Parcel maps are drawings of the land cadastre for all private and public lands. Cadastre refers to ownership boundaries and often includes the tenure, precise location, ownership, value, and dimensions of specific parcels of land.
Drawn to a variety of scales, parcel maps can be simple and general in design or very precise and detailed. The most simple of map designs will show a very basic schematic representation or layout of the basic land cadastre, whereas the most complex will include a finely detailed representation.
Since most parcel maps are drawn up at the local level, the standards used for their development vary widely. Hence, the existence of a disparate group of depictions for parcel maps. In fact, the purpose for each parcel map often determines the manner in which it will be drawn up. Some of the reasons motivating the drawing up of parcel maps include the movement of natural boundaries that have been used for boundary identification, administrative boundaries, the depiction of varying levels of interest in the parcel, and the attempt to show more than one parcel under the same ownership.
Parcel maps are generally related in some way to the document containing the legal description of the land. These documents include the information that makes up the record for describing the boundary ownership for given parcels of land. The line work and text on the parcel map can include subdivision name, right-of-way identification, lot lines, lot dimensions, page references, and parcel acreage. The purpose of parcel maps extends beyond the indication of ownership when they include positional accuracy, cultural information, and physical details.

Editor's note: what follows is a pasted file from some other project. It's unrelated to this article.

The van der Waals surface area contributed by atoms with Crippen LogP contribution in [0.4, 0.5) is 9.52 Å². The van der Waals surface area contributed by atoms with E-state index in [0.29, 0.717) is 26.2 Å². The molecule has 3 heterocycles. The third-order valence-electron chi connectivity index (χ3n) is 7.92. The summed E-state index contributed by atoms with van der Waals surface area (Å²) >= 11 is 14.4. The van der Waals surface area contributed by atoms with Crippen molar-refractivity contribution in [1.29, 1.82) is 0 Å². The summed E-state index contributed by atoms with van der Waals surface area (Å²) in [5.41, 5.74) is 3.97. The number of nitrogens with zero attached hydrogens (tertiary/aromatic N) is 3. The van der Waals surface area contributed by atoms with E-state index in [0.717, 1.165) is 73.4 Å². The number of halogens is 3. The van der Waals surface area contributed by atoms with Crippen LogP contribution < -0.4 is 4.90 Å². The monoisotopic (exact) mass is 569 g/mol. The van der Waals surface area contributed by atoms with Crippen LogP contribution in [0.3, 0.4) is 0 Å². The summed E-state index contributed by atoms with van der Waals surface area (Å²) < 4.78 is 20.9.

Parcel maps often include the identification numbers to the land, the parcel dimensions, and streets and the street names. All of the shown information is typically used to locate and identify property. Parcel identification numbers are given to specific parcels to aid in their recognition. They are often used on tax assessment maps as well.
The existence of parcel maps in the private sector can be useful to appraisers, attorneys, engineers, surveyors, and corporations. Parcel maps have been developed at a variety of governmental levels as well as in the private sector. The existence of parcel maps can ease the governmental burden of zoning, site development, administrative tasks, the design of roadways, the construction of public works, and the control of lake and stream erosion. Tax parcel maps are one of the most common. This type of parcel map is typically used for describing properties that are linked by tax bills, ownership, or assessment.
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